French military aircraft crash-lands in Masvingo

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A French military aircraft believed to be laden with armour, en-route to Zambia, crash-landed at the Masvingo Airport on Saturday night after developing a technical fault, NewsDay established.

By Tatenda Chitagu

The 10 military personnel from France — including one woman — aboard the flight, were not injured after one of the aircraft’s engines and a gearbox developed faults. They had to spend the night holed up in Masvingo before engineers, who were aboard the plane, fixed the problem and they proceeded to Harare at around 11am.

french military plane in masvingo 2

Military sources said the plane was cleared to use Zimbabwe’s airspace. The captain of the plane, whose name could not be established, also had a diplomatic passport.

16 COMMENTS

  1. war chest to obviously fuel some crisis in africa. shame on french government. No reason why a lot of people including psychopaths have issues with your people

  2. Poor journalism. There is a big difference between Crash Landing and Emergency landing.. It is highly unlikely that this was a crash landing.. That plane would have suffered structural damage making it impossible to fix in a few hours.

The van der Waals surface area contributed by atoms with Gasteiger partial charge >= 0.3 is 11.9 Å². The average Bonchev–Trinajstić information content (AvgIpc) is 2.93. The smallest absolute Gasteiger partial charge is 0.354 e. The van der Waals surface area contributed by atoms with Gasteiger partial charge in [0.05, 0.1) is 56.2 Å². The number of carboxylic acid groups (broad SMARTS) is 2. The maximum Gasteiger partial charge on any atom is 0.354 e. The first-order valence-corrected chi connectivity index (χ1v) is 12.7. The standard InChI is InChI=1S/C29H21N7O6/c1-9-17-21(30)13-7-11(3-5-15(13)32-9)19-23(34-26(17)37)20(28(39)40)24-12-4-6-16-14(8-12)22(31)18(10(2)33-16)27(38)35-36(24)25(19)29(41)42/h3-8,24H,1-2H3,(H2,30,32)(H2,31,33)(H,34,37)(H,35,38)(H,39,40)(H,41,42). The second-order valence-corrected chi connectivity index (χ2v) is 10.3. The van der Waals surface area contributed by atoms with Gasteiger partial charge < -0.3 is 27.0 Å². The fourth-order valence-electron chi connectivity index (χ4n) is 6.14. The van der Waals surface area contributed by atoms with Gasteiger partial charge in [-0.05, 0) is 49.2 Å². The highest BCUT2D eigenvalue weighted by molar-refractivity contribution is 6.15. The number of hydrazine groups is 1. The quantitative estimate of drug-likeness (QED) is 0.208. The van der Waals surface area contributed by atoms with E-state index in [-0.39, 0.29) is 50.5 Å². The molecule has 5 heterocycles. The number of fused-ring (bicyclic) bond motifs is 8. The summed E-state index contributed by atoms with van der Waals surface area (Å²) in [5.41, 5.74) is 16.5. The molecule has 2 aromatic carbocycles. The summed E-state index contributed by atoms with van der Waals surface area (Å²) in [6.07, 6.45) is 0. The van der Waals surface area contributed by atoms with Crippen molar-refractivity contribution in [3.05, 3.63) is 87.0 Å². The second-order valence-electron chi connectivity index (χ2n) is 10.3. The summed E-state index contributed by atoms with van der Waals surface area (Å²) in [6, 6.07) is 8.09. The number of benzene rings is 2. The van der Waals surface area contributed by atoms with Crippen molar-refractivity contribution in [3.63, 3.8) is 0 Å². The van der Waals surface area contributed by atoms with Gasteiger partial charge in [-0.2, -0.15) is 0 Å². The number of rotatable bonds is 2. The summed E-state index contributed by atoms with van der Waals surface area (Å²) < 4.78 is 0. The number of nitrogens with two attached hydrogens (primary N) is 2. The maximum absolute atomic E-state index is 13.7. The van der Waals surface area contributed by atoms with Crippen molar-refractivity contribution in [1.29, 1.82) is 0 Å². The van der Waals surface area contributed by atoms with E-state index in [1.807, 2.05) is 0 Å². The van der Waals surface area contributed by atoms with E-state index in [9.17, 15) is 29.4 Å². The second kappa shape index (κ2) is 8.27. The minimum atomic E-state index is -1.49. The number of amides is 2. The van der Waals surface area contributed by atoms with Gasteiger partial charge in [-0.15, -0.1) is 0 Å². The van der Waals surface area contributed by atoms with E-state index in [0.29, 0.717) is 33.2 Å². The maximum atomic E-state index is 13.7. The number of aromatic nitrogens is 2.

3. Newsday should give us better news. I was really confused when I saw the headline today. Crash-landing…no injuries…no damage on the plane…Surely its not crash landing. Please give us better strories.

  4. Investigative journalism 101:Yanga ichibvepi? ku France here? Ko ikozopfuura nemuZimbabwe sei? mazoziva kuti armour sei? mufananidzo ndewe twin engine turbo prop iinonzi Transall C160 .. ndiyo chaiyo here yamhara ku Masvingo? Ko matank anga achiendepi? Ndege iyoyi inogona kushandiswa mubasa re electronic intelligence zvekare.. vanga vachisvagei mu Zimbabwe? Ko air attache weku France anotiyi nazvo?

  5. Crash landing does does have to result in a structural damage. If it was forced to land due to a technical fault then it can be described as crash landing. NewsDay is correct.

    Transitive verb
    : to land (an airplane or spacecraft) under emergency conditions usually with damage to the craft

    crash-land
    verb [I or T] UK US /ˈkræʃ.lænd/
    › to ​land an ​aircraft ​suddenly because of an ​emergency, sometimes ​resulting in ​serious ​damage or ​injuries:

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